The upshot is that “consent” as a basis for personal information processing cannot always cope with present-day technology. The law must find other ways to not stifle innovation while protecting privacy. The Commissioner proposes exceptions to consent. These exceptions are not intended to undermine privacy rights, but rather to enhance them. They are as follows: research and statistical purposes, compatible purposes, and legitimate commercial interests purposes. These exceptions can already be found in the European General Data Protection Regulation (“GDPR”). In fact, “legitimate interests” are usually the preferred way to allow for legal processing of personal information under the GDPR. It is the most flexible approach, but is not often well-understood by all those affected, and it is certainly not a carte blanche to process data unreasonably, without consent or legitimacy. That is, legitimate interests have to be legitimate, first and foremost, and must pass the balancing test – are the interests outweighed by more pressing privacy rights, which would also be balanced against the interests of society as a whole.

Another exception to consent is for “complimentary interests,” a concept already captured in Quebec’s Bill C-64, An Act to modernize legislative provisions as regards the protection of personal information. The idea being that if a purpose is not the same but complimentary to the original purpose, fresh consent is not required. It is quite apparent why this would be of interest for AI, where quite often data collection and processing is exploratory in nature. Not all purposes will be known in great detail but, so long as the unknown purpose is “complimentary” to the originally stated purpose, the law will not require consent as this would likely make the activities too complex, onerous and time-consuming.

The Canadian legal framework has failed to adequately address how AI systems collect and utilize data and modern day cybersecurity threats facing organizations operating in this space. Compliance with applicable privacy laws continues to be one of the most significant challenges facing developers and customers of AI systems. This is because AI systems are, by their very nature, not designed to address the requirements that arise under privacy laws. This includes the requirement that the individuals for which the data relates provide meaningful consent prior to the collection, use and disclosure of their personal information. This is due to the sheer volume of data AI systems are designed to process and the manner in which data is utilized. AI systems rely on data inputs to learn, make decisions and create outputs. Due to the sheer amount of data that may be utilized, ensuring that all relevant individuals have provided consent for the purposes for which the AI system can utilize the data can be challenging. Tracking the consents poses an even greater challenge, particularly when to provide meaningful consent, the individual must have been made aware – at the time of collection – the purposes for which the data was collected.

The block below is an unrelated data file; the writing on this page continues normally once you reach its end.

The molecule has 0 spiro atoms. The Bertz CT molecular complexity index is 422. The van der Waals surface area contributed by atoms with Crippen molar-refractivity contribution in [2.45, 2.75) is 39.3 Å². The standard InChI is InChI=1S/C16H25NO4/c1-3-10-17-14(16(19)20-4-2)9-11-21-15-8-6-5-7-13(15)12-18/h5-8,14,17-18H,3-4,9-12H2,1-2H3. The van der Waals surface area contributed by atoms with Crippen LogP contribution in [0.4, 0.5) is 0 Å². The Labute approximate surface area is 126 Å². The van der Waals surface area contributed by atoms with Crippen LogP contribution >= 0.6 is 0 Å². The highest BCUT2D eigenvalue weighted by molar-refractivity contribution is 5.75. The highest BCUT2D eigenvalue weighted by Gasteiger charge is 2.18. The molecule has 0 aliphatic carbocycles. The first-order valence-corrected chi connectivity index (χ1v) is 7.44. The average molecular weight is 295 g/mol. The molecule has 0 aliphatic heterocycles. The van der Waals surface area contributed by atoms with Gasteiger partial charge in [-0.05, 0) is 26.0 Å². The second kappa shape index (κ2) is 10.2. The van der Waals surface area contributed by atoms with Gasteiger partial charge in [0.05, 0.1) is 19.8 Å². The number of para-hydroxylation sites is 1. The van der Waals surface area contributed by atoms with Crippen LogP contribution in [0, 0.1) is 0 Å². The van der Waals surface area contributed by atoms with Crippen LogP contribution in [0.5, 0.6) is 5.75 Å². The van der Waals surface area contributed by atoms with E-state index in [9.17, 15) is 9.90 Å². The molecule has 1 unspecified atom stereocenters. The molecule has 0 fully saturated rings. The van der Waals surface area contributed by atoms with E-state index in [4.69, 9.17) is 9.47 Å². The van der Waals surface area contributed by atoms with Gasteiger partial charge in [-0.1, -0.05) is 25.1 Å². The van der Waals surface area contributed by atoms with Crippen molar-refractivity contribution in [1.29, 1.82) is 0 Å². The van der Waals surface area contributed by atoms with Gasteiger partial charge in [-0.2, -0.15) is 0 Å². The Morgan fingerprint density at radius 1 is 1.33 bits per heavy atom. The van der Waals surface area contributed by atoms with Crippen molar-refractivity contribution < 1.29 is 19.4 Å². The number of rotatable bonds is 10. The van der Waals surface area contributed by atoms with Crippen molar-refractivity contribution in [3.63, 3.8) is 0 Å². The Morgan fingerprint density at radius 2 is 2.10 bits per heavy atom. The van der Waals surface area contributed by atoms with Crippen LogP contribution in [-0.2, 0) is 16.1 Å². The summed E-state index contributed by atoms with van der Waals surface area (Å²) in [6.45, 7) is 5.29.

Automated Decision Making

In the words of the OPC, “The algorithms used to reach a decision concerning an individual can be a black box, leaving an individual in the dark as to how the decision was determined.[…]. Automated decisions run the risk of being unfair, biased, and discriminatory.”

The privacy issues arising from AI systems are compounded as AI systems continue to become more autonomous. Even today, there are countless examples of AI systems that autonomously select and collect data from its surroundings – including, personal information of individuals. This is easily illustrated in the context of autonomous vehicles which utilize numerous cameras and sensors to interact with their surroundings and make decisions.  In this public sphere, these autonomous vehicles will then collect and process significant amounts of personal information from individuals who have not provided consent for this collection or use. This concern is magnified as AI systems become more prevalent.